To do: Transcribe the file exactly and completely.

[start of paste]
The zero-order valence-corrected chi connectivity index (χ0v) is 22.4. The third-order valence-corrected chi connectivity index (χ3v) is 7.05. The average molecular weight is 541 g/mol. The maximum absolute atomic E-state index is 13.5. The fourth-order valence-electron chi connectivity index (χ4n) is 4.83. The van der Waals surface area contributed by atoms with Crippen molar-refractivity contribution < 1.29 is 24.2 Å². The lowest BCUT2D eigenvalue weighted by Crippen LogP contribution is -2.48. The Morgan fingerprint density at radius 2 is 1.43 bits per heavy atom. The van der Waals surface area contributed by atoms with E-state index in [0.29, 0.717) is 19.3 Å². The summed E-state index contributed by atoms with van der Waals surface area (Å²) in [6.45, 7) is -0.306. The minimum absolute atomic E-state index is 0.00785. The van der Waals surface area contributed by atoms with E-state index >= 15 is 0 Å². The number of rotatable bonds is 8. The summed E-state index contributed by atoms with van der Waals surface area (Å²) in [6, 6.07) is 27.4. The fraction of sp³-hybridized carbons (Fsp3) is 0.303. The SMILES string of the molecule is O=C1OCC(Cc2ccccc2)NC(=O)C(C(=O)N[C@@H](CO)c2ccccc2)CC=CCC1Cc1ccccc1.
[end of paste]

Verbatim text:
The zero-order valence-corrected chi connectivity index (χ0v) is 22.4. The third-order valence-corrected chi connectivity index (χ3v) is 7.05. The average molecular weight is 541 g/mol. The maximum absolute atomic E-state index is 13.5. The fourth-order valence-electron chi connectivity index (χ4n) is 4.83. The van der Waals surface area contributed by atoms with Crippen molar-refractivity contribution < 1.29 is 24.2 Å². The lowest BCUT2D eigenvalue weighted by Crippen LogP contribution is -2.48. The Morgan fingerprint density at radius 2 is 1.43 bits per heavy atom. The van der Waals surface area contributed by atoms with E-state index in [0.29, 0.717) is 19.3 Å². The summed E-state index contributed by atoms with van der Waals surface area (Å²) in [6.45, 7) is -0.306. The minimum absolute atomic E-state index is 0.00785. The van der Waals surface area contributed by atoms with E-state index >= 15 is 0 Å². The number of rotatable bonds is 8. The summed E-state index contributed by atoms with van der Waals surface area (Å²) in [6, 6.07) is 27.4. The fraction of sp³-hybridized carbons (Fsp3) is 0.303. The SMILES string of the molecule is O=C1OCC(Cc2ccccc2)NC(=O)C(C(=O)N[C@@H](CO)c2ccccc2)CC=CCC1Cc1ccccc1.